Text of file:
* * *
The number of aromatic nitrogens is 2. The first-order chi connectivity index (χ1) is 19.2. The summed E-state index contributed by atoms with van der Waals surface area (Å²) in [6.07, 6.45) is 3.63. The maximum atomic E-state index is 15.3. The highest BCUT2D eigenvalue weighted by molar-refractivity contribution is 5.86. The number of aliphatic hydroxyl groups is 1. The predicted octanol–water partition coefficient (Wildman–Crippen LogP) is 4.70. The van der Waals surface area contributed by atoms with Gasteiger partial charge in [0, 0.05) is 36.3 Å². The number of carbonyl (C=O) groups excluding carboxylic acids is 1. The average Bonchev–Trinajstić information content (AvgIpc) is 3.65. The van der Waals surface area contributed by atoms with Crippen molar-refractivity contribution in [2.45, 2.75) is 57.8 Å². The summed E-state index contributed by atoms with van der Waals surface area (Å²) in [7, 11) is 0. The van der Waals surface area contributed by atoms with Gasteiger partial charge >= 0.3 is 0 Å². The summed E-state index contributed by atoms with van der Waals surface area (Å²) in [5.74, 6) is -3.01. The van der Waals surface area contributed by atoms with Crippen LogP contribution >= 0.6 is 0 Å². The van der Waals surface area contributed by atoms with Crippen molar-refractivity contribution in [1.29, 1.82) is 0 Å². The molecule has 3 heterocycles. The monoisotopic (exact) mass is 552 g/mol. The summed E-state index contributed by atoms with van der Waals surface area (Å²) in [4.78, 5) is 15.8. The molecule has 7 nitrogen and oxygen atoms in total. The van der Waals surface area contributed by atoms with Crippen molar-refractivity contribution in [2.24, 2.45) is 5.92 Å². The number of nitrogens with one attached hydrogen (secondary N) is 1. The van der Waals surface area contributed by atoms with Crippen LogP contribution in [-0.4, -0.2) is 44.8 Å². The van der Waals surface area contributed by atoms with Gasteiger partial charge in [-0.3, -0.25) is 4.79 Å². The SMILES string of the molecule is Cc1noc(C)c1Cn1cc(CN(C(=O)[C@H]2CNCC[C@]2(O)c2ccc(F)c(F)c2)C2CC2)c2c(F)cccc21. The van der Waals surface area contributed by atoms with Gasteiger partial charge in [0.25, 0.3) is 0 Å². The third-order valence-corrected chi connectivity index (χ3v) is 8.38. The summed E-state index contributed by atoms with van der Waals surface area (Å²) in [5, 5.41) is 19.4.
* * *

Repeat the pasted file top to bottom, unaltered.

The number of aromatic nitrogens is 2. The first-order chi connectivity index (χ1) is 19.2. The summed E-state index contributed by atoms with van der Waals surface area (Å²) in [6.07, 6.45) is 3.63. The maximum atomic E-state index is 15.3. The highest BCUT2D eigenvalue weighted by molar-refractivity contribution is 5.86. The number of aliphatic hydroxyl groups is 1. The predicted octanol–water partition coefficient (Wildman–Crippen LogP) is 4.70. The van der Waals surface area contributed by atoms with Gasteiger partial charge in [0, 0.05) is 36.3 Å². The number of carbonyl (C=O) groups excluding carboxylic acids is 1. The average Bonchev–Trinajstić information content (AvgIpc) is 3.65. The van der Waals surface area contributed by atoms with Crippen molar-refractivity contribution in [2.45, 2.75) is 57.8 Å². The summed E-state index contributed by atoms with van der Waals surface area (Å²) in [7, 11) is 0. The van der Waals surface area contributed by atoms with Gasteiger partial charge >= 0.3 is 0 Å². The summed E-state index contributed by atoms with van der Waals surface area (Å²) in [5.74, 6) is -3.01. The van der Waals surface area contributed by atoms with Crippen LogP contribution >= 0.6 is 0 Å². The van der Waals surface area contributed by atoms with Crippen molar-refractivity contribution in [1.29, 1.82) is 0 Å². The molecule has 3 heterocycles. The monoisotopic (exact) mass is 552 g/mol. The summed E-state index contributed by atoms with van der Waals surface area (Å²) in [4.78, 5) is 15.8. The molecule has 7 nitrogen and oxygen atoms in total. The van der Waals surface area contributed by atoms with Crippen molar-refractivity contribution in [2.24, 2.45) is 5.92 Å². The number of nitrogens with one attached hydrogen (secondary N) is 1. The van der Waals surface area contributed by atoms with Crippen LogP contribution in [-0.4, -0.2) is 44.8 Å². The van der Waals surface area contributed by atoms with Gasteiger partial charge in [-0.3, -0.25) is 4.79 Å². The SMILES string of the molecule is Cc1noc(C)c1Cn1cc(CN(C(=O)[C@H]2CNCC[C@]2(O)c2ccc(F)c(F)c2)C2CC2)c2c(F)cccc21. The van der Waals surface area contributed by atoms with Gasteiger partial charge in [0.25, 0.3) is 0 Å². The third-order valence-corrected chi connectivity index (χ3v) is 8.38. The summed E-state index contributed by atoms with van der Waals surface area (Å²) in [5, 5.41) is 19.4.